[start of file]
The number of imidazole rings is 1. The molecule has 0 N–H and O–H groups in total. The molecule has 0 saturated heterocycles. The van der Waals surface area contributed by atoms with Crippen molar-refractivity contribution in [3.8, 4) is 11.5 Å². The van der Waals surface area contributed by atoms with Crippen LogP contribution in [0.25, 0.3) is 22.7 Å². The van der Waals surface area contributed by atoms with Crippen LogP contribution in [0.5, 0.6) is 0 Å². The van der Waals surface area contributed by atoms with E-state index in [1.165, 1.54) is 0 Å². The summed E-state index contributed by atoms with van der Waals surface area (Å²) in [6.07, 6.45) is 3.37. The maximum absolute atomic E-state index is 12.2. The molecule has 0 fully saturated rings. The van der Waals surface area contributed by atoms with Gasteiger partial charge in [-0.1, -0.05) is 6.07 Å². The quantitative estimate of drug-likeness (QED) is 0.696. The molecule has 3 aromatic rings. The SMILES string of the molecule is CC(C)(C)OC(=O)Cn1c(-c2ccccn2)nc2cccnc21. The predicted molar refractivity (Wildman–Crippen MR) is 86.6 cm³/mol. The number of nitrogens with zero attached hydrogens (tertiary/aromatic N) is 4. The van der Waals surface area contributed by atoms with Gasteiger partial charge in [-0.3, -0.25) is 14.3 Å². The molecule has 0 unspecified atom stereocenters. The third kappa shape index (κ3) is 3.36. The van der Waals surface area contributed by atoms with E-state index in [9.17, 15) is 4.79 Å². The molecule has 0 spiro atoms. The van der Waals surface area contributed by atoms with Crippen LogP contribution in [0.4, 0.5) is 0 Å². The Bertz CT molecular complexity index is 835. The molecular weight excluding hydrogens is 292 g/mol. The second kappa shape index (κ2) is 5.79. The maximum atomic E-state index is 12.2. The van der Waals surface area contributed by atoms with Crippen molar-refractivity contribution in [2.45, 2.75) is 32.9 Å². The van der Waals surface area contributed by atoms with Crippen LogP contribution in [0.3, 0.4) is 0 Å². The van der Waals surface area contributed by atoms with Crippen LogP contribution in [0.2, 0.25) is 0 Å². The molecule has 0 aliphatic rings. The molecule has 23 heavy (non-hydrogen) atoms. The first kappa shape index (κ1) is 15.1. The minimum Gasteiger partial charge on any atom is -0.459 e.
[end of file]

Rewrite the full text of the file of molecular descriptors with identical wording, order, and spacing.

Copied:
The number of imidazole rings is 1. The molecule has 0 N–H and O–H groups in total. The molecule has 0 saturated heterocycles. The van der Waals surface area contributed by atoms with Crippen molar-refractivity contribution in [3.8, 4) is 11.5 Å². The van der Waals surface area contributed by atoms with Crippen LogP contribution in [0.25, 0.3) is 22.7 Å². The van der Waals surface area contributed by atoms with Crippen LogP contribution in [0.5, 0.6) is 0 Å². The van der Waals surface area contributed by atoms with E-state index in [1.165, 1.54) is 0 Å². The summed E-state index contributed by atoms with van der Waals surface area (Å²) in [6.07, 6.45) is 3.37. The maximum absolute atomic E-state index is 12.2. The molecule has 0 fully saturated rings. The van der Waals surface area contributed by atoms with Gasteiger partial charge in [-0.1, -0.05) is 6.07 Å². The quantitative estimate of drug-likeness (QED) is 0.696. The molecule has 3 aromatic rings. The SMILES string of the molecule is CC(C)(C)OC(=O)Cn1c(-c2ccccn2)nc2cccnc21. The predicted molar refractivity (Wildman–Crippen MR) is 86.6 cm³/mol. The number of nitrogens with zero attached hydrogens (tertiary/aromatic N) is 4. The van der Waals surface area contributed by atoms with Gasteiger partial charge in [-0.3, -0.25) is 14.3 Å². The molecule has 0 unspecified atom stereocenters. The third kappa shape index (κ3) is 3.36. The van der Waals surface area contributed by atoms with E-state index in [9.17, 15) is 4.79 Å². The molecule has 0 spiro atoms. The van der Waals surface area contributed by atoms with Crippen LogP contribution in [0.4, 0.5) is 0 Å². The Bertz CT molecular complexity index is 835. The molecular weight excluding hydrogens is 292 g/mol. The second kappa shape index (κ2) is 5.79. The maximum atomic E-state index is 12.2. The van der Waals surface area contributed by atoms with Crippen molar-refractivity contribution in [2.45, 2.75) is 32.9 Å². The van der Waals surface area contributed by atoms with Crippen LogP contribution in [0.3, 0.4) is 0 Å². The van der Waals surface area contributed by atoms with Crippen LogP contribution in [0.2, 0.25) is 0 Å². The molecule has 0 aliphatic rings. The molecule has 23 heavy (non-hydrogen) atoms. The first kappa shape index (κ1) is 15.1. The minimum Gasteiger partial charge on any atom is -0.459 e.